The First Photograph in History, Taken in 1826 by Joseph Nicéphore Niépce

Discover “View from the Window at Le Gras,” the first photograph in history, created by Joseph Nicéphore Niépce in 1826.

Author: Marco Crupi

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View from the Window at Le Gras, reproduction made by the photography historian Helmut Gernsheim in around 1952.

This article is part of our “History of Photography” section. Click here to explore.

The first photograph in history, “View from the Window at Le Gras”, was taken by Joseph Nicéphore Niépce in 1826 in Saint-Loup-de-Varennes, France. This image marks a turning point in the history of photography and can be considered the birth of photography as we know it.

Niépce used a camera obscura and a 16.2 cm x 20.2 cm pewter plate coated with Bitumen of Judea, a type of natural asphalt. The exposure technique was innovative for its time: the prolonged exposure, lasting several days instead of the traditionally estimated 8 hours, allowed the bitumen to harden in the areas illuminated by sunlight, while remaining soluble in the shadow areas, which could then be washed away. This created a permanent image of the view from Niépce’s window at Le Gras.

At the end of 1826, Niépce visited the United Kingdom. He showed this and several other proofs of his work to botanical illustrator Francis Bauer. “View from the Window at Le Gras” was the only example of a photograph made with a camera; the rest were contact-exposed copies of artworks. Bauer encouraged him to present his process of “heliography” to the Royal Society. Niépce wrote and presented a paper but was unwilling to disclose the specific details, so the Royal Society rejected it based on a rule that prohibited presentations on undisclosed secret processes. Before returning to France, Niépce handed over his paper and samples to Bauer. Niépce died suddenly in 1833 from a stroke.

After the photographic processes pioneered by Louis Daguerre and Henry Fox Talbot were publicly announced in January 1839, Bauer championed Niépce’s right to be recognized as the first inventor of a process for creating permanent photographs. On March 9, 1839, the samples were finally exhibited at the Royal Society. After Bauer’s death in 1840, they passed through several hands and were occasionally displayed as historical curiosities. “View from the Window at Le Gras” was last publicly shown in 1905, then fell into obscurity for nearly fifty years.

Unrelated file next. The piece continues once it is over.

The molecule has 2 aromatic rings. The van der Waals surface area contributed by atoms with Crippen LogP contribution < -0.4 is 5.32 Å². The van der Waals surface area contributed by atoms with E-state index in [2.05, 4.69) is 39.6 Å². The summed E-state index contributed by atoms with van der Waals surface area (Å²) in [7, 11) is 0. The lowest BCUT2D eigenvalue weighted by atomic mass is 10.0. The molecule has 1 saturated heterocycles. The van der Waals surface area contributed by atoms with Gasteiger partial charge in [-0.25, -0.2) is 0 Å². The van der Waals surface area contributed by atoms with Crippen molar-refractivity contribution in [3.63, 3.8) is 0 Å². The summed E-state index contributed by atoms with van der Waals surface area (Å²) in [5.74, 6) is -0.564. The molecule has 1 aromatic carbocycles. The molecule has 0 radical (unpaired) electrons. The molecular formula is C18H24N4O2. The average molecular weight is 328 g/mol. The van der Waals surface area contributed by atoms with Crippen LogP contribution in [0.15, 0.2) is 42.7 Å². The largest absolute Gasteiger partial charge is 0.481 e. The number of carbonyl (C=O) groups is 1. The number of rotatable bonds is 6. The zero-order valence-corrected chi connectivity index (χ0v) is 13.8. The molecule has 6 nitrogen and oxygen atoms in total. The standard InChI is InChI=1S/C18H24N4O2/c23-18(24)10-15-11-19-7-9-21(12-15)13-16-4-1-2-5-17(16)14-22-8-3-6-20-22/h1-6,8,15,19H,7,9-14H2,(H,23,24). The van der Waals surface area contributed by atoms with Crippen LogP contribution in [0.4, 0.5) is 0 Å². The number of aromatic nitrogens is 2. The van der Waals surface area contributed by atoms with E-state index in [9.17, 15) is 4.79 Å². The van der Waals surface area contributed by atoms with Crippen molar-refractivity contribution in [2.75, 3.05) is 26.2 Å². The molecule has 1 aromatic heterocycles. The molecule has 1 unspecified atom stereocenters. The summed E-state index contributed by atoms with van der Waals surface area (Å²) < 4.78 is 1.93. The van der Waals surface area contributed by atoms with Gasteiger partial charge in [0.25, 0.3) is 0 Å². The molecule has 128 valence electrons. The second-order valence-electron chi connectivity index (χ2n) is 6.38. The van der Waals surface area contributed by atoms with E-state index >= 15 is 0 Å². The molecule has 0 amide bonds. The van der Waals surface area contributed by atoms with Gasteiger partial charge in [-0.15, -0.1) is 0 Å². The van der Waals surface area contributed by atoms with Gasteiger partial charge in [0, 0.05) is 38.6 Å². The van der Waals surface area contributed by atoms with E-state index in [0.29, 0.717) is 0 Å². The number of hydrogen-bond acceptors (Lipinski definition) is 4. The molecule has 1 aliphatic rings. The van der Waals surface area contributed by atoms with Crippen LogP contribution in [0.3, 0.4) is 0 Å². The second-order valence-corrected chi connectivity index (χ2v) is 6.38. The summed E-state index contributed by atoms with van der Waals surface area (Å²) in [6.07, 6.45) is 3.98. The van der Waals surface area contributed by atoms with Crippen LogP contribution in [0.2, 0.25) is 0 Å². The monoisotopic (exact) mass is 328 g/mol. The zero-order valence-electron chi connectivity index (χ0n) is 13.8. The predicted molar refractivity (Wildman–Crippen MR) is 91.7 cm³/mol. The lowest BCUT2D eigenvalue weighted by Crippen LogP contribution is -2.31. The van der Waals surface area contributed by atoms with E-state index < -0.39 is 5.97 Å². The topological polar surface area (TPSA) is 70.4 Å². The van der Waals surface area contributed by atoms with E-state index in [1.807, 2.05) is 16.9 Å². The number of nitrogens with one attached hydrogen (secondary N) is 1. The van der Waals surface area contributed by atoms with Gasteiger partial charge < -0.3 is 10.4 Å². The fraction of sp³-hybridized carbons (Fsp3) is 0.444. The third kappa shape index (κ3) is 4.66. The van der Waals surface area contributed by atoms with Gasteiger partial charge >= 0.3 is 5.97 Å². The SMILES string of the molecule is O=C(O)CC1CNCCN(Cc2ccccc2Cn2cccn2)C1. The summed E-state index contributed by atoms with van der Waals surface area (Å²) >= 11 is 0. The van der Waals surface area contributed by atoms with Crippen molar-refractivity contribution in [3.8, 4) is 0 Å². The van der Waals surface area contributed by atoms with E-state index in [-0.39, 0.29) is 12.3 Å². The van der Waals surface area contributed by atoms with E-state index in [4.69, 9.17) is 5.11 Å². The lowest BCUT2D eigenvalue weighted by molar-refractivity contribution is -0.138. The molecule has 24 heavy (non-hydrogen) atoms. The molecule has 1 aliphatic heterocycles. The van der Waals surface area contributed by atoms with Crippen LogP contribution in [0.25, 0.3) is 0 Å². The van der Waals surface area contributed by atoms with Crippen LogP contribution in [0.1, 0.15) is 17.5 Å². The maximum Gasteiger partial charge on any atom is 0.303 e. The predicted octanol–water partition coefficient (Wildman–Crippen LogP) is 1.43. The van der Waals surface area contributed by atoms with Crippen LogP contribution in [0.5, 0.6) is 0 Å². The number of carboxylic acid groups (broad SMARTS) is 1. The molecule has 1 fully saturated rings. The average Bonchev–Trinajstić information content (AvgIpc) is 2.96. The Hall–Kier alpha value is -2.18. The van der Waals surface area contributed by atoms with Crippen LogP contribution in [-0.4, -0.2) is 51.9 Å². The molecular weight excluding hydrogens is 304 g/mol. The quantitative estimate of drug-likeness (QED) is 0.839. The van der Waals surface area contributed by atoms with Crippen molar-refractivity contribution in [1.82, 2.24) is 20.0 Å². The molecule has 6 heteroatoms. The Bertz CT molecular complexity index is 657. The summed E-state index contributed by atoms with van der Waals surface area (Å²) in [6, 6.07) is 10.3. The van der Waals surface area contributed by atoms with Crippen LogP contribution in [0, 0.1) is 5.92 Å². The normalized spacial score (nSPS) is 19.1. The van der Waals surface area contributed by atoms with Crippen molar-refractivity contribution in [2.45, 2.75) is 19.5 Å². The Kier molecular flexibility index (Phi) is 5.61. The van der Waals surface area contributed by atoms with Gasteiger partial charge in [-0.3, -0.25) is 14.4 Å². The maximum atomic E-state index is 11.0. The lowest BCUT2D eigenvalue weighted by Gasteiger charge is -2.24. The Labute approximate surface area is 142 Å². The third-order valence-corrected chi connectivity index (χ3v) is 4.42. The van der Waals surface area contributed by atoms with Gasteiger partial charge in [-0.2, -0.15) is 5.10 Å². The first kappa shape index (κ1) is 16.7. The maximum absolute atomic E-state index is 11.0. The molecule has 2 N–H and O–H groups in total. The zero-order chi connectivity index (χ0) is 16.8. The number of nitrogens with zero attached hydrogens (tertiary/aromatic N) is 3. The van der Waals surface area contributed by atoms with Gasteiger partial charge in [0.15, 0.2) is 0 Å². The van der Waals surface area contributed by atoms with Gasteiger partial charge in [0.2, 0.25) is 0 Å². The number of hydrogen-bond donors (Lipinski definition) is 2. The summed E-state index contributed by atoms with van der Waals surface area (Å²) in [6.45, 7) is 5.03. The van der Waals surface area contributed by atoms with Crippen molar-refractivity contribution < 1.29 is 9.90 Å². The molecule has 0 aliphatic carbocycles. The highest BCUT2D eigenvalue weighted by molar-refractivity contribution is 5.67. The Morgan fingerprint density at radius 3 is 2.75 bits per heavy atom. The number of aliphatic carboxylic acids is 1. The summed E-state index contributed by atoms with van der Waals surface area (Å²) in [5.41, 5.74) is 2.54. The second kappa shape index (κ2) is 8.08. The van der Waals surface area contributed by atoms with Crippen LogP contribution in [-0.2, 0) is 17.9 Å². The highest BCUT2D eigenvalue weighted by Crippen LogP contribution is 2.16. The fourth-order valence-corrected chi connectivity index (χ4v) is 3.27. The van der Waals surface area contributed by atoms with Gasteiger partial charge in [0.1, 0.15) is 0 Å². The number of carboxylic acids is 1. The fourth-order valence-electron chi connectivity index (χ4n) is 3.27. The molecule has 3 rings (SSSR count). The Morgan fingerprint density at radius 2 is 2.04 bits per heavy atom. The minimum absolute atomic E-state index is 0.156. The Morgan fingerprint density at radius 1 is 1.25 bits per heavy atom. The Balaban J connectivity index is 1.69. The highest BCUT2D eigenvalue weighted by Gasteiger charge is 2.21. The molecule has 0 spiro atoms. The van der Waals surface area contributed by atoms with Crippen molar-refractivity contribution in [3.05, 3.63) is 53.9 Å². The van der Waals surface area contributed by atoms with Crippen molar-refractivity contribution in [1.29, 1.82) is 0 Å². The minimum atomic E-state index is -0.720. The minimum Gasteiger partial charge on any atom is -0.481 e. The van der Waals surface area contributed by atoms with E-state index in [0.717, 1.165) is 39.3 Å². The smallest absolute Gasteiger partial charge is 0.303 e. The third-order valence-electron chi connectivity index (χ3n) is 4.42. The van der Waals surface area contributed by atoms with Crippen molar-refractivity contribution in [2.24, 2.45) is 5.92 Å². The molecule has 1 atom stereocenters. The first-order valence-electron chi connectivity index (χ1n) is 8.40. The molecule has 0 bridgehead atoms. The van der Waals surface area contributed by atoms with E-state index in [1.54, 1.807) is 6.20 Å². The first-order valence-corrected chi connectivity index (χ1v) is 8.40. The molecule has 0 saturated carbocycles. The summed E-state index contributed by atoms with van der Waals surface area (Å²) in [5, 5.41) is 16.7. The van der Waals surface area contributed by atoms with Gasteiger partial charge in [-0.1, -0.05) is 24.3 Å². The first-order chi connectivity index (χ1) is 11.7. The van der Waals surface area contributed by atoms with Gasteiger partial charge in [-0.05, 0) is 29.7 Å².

In 1952, historians Helmut Gernsheim and his wife, Alison Gernsheim, rediscovered the photograph and helped reaffirm Niépce’s role as the inventor of photography. The original plate had been damaged over time, and various attempts at restoration and scientific analysis were conducted to preserve it. In 2002-2003, the Getty Conservation Institute examined the photograph using various techniques, confirming the composition of bitumen and pewter on the plate. Further studies by the Louvre in 2007 revealed details of the oxidation process that was damaging the image.

Today, “View from the Window at Le Gras” is preserved at the Harry Ransom Center in Austin, Texas, in a stabilized, oxygen-free environment. In 2003, Life included it in its list of the “100 Photographs that Changed the World”, highlighting its historical and cultural significance. This photograph not only marks the beginning of the era of photography but also represents a significant advancement in humanity’s ability to capture and preserve moments of visual reality.

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